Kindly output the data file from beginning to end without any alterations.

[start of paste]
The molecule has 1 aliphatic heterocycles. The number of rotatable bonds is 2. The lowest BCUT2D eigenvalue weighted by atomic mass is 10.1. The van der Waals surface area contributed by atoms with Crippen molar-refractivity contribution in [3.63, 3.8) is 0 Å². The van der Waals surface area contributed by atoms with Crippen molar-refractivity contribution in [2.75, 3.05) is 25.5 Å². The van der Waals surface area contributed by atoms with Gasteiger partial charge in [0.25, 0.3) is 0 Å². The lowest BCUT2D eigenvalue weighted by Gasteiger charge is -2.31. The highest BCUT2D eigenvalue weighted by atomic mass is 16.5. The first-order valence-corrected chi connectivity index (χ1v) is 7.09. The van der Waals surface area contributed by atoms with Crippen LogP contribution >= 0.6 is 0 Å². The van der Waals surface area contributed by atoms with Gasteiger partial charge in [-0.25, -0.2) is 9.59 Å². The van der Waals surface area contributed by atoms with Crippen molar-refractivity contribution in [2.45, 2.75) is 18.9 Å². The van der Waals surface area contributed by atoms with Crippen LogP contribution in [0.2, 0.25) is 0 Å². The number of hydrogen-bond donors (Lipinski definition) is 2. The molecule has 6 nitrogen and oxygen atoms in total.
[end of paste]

The molecule has 1 aliphatic heterocycles. The number of rotatable bonds is 2. The lowest BCUT2D eigenvalue weighted by atomic mass is 10.1. The van der Waals surface area contributed by atoms with Crippen molar-refractivity contribution in [3.63, 3.8) is 0 Å². The van der Waals surface area contributed by atoms with Crippen molar-refractivity contribution in [2.75, 3.05) is 25.5 Å². The van der Waals surface area contributed by atoms with Gasteiger partial charge in [0.25, 0.3) is 0 Å². The lowest BCUT2D eigenvalue weighted by Gasteiger charge is -2.31. The highest BCUT2D eigenvalue weighted by atomic mass is 16.5. The first-order valence-corrected chi connectivity index (χ1v) is 7.09. The van der Waals surface area contributed by atoms with Crippen LogP contribution >= 0.6 is 0 Å². The van der Waals surface area contributed by atoms with Gasteiger partial charge in [-0.25, -0.2) is 9.59 Å². The van der Waals surface area contributed by atoms with Crippen molar-refractivity contribution in [2.45, 2.75) is 18.9 Å². The van der Waals surface area contributed by atoms with Crippen LogP contribution in [0.2, 0.25) is 0 Å². The number of hydrogen-bond donors (Lipinski definition) is 2. The molecule has 6 nitrogen and oxygen atoms in total.